4 Cybersecurity Myths That Make You More Vulnerable to Attacks

4 Cybersecurity Myths That Make You More Vulnerable to Attacks

All Cybersecurities policies are the same

While some policies might cover financial losses in the event of a cyberattack, the fact that most policies do not, is something to be worried about.
This is something that must be specified at the time of buying insurance or procure entirely.
Because cyber liability insurance policies vary widely between insurers, other forms of cyber mishaps, like social engineering fraud and phishing schemes, may also be covered depending on the insurer. Commercial general liability and commercial property policies generally exclude coverage for cyber liability and electronic data, so you may not have coverage for data breaches without a cyber liability insurance policy in place.

Cyber liability insurance can cover losses your business experiences due to cyberattacks, whether they are first-party losses or losses from third-party legal claims. Cyber liability insurance can provide coverage in a number of scenarios:
• Your business is hacked and your customer’s personal data is stolen. Your customers file suit against your business for the violation of their privacy.
• Your business is hacked and credit card information is stolen. Government regulators and your credit card network issue fines and penalties against your company.
• In the wake of a data breach, your business must hire consultants to recover your data. You also run advertisements to notify your customers of the breach.
• Your data center is hacked and your systems are held hostage. Cybercriminals demand that your business pay a ransom in order to regain access.

Everyone has the same perceptions about Cybersecurity

The cybersecurity industry is made up of approximately 2.8 million professionals. Yet, according to additional research by (ISC)², there is a worldwide shortage of over 4 million, indicating the need for a massive recruitment effort to attact more people to the field that might not have considered it before. The Cybersecurity Perception Study reveals the two main obstacles in attracting these workers.

Firstly, 77% of respondents state that cybersecurity was never offered as a part of their education, making it difficult for most people to gain a comprehensive understanding of what the roles within the industry actually entail. Secondly, there is this perception that in order to pursue a career in cybersecurity, one needs advanced skills that would require extra time and resources.
The study gives guidance for hiring managers and organizations within the industry on how to make cybersecurity more open and inviting for those starting on their career path as well as those thinking of changing.
The study has also found that:

 Job stability is now the most valued characteristic in a career (61% of respondents), followed by ones that offer a “flexible work environment” (57%) and only then, “earning potential” (56%), particularly during the time of the pandemic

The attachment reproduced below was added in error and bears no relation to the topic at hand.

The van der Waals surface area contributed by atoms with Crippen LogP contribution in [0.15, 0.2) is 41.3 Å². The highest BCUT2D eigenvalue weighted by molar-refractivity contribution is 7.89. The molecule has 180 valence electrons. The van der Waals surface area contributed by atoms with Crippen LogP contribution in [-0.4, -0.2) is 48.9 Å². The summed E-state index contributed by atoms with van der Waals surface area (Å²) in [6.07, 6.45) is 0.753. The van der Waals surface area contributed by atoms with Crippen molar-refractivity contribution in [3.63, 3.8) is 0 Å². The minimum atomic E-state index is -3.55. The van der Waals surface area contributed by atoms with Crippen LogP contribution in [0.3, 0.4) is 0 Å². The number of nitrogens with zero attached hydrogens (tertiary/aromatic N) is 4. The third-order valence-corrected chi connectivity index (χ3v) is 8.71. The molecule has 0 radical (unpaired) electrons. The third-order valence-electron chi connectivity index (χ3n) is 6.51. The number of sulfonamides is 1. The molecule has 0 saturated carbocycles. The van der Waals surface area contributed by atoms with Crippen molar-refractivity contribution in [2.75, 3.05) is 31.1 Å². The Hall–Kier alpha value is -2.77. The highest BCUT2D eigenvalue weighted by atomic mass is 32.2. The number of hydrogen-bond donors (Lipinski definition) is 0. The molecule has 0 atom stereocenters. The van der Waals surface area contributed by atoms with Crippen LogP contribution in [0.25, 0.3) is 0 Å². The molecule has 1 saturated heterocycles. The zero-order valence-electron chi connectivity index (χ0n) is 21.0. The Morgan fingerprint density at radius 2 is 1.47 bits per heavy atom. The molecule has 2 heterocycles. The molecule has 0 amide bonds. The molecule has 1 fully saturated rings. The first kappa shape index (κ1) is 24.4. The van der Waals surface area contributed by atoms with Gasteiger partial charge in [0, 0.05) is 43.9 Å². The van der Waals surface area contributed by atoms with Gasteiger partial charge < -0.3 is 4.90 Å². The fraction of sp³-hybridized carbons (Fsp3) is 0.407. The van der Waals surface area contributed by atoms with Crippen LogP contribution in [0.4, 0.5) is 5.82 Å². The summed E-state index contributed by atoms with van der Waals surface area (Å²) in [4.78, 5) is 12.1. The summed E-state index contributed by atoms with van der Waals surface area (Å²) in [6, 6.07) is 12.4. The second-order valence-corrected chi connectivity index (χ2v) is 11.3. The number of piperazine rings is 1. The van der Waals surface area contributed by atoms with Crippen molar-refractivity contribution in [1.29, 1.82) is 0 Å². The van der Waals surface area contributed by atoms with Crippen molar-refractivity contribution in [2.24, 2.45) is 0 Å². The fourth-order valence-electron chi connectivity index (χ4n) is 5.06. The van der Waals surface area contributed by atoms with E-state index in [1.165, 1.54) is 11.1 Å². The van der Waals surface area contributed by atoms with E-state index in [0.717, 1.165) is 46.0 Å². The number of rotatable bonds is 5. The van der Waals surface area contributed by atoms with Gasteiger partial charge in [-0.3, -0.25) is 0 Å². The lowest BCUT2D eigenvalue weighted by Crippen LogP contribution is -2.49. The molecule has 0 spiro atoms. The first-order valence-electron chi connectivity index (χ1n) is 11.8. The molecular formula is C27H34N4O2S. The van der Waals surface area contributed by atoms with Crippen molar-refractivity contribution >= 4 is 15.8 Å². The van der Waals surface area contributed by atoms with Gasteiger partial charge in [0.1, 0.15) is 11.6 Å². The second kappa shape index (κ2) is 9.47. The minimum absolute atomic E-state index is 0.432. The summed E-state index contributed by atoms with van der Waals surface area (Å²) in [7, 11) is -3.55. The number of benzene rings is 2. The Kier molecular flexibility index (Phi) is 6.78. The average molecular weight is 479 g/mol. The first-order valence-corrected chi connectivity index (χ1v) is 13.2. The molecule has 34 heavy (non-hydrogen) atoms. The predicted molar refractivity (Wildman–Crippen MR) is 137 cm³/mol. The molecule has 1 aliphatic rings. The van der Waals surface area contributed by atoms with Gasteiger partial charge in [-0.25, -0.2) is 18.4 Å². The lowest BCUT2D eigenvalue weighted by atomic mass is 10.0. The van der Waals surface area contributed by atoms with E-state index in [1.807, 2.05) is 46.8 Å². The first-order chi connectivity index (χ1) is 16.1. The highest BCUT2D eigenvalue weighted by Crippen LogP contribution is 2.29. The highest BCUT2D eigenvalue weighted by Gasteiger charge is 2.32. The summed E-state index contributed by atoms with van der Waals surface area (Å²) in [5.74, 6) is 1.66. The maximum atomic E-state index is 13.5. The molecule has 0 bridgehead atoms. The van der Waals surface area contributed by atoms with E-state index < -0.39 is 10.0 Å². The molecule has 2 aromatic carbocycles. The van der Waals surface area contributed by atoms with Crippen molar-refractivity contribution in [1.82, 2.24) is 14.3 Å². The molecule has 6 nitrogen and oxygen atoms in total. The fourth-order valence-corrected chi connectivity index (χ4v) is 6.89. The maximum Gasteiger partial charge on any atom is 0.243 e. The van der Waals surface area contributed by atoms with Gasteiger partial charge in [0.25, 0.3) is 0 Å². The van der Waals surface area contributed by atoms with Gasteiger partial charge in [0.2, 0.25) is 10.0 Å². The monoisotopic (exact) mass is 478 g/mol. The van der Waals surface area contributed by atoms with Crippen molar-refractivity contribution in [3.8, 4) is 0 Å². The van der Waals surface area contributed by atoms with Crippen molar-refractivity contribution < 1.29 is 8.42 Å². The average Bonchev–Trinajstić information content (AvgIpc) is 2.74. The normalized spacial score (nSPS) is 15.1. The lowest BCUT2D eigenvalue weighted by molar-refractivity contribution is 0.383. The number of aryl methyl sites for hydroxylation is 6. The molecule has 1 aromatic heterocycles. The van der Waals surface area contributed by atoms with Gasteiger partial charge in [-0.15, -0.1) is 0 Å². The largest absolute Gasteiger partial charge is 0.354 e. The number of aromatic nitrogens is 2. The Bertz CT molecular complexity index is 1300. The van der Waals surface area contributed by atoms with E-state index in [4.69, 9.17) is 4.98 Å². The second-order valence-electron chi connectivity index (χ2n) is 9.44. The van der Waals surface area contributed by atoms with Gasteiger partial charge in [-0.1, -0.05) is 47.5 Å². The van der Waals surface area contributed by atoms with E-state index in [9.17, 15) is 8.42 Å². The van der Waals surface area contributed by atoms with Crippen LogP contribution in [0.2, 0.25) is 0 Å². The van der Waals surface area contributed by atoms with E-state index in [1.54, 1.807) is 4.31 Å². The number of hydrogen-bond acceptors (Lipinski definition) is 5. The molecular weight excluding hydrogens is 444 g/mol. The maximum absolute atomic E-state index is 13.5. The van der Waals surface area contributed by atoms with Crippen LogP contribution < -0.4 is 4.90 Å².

 In the absence of formal cybersecurity education, perceptions about the industry and its professionals are formed primarily through portrayals in TV shows and movies (37%) or by news coverage of security incidents (31%).
 Generation Z (Zoomers) were the least likely demographic group to cast cybersecurity professionals in a positive light. Just 58% view cybersecurity professionals as smart and technically skilled, as opposed to 78% of Baby Boomers.

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Cybersecurity is too expensive:

The myth that cybersecurity is too expensive is very common, especially among ordinary people and small businesses. Influential people and big organizations put their money where their mouth is regarding cybersecurity. They understand that they have so much at stake, so they are willing to invest in cybersecurity to secure their assets.
As we established earlier, a cyberattack is no respecter of social class. Anyone can be a victim. Losses suffered from cyberattacks often outweigh the investments you can make to prevent such attacks.
For instance, adopting an intrusion detection system (IDS) could pick up a pending cyber threat to your system that could cause you huge damage. Plus, what’s more expensive: implementing well-working systems or needing to pay significant sums to fix everything later?

I’m Safe Because I Have a Security Expert on My Team:

The expertise of a cybersecurity professional is invaluable. Having one on your team helps you to create an enabling cybersecurity infrastructure.
But cybersecurity is so essential that putting it solely in the hands of one person is a tall order. The expert might know their onions and be up to the task, but there’s only so much that they can do.
The security of your network is a collective effort. While it’s okay for your security expert to be in charge of securing your network, other team members have a role to play too. They could follow instructions, learn about cybersecurity practices, and make their own little contributions.
An individual cannot have a 360-degree view of your network. If your security personnel is the only one on watch, vulnerabilities could exist in their blind spots, creating opportunities for attackers. But when all hands are on deck, other team members could detect issues that may be oblivious to the person in charge.

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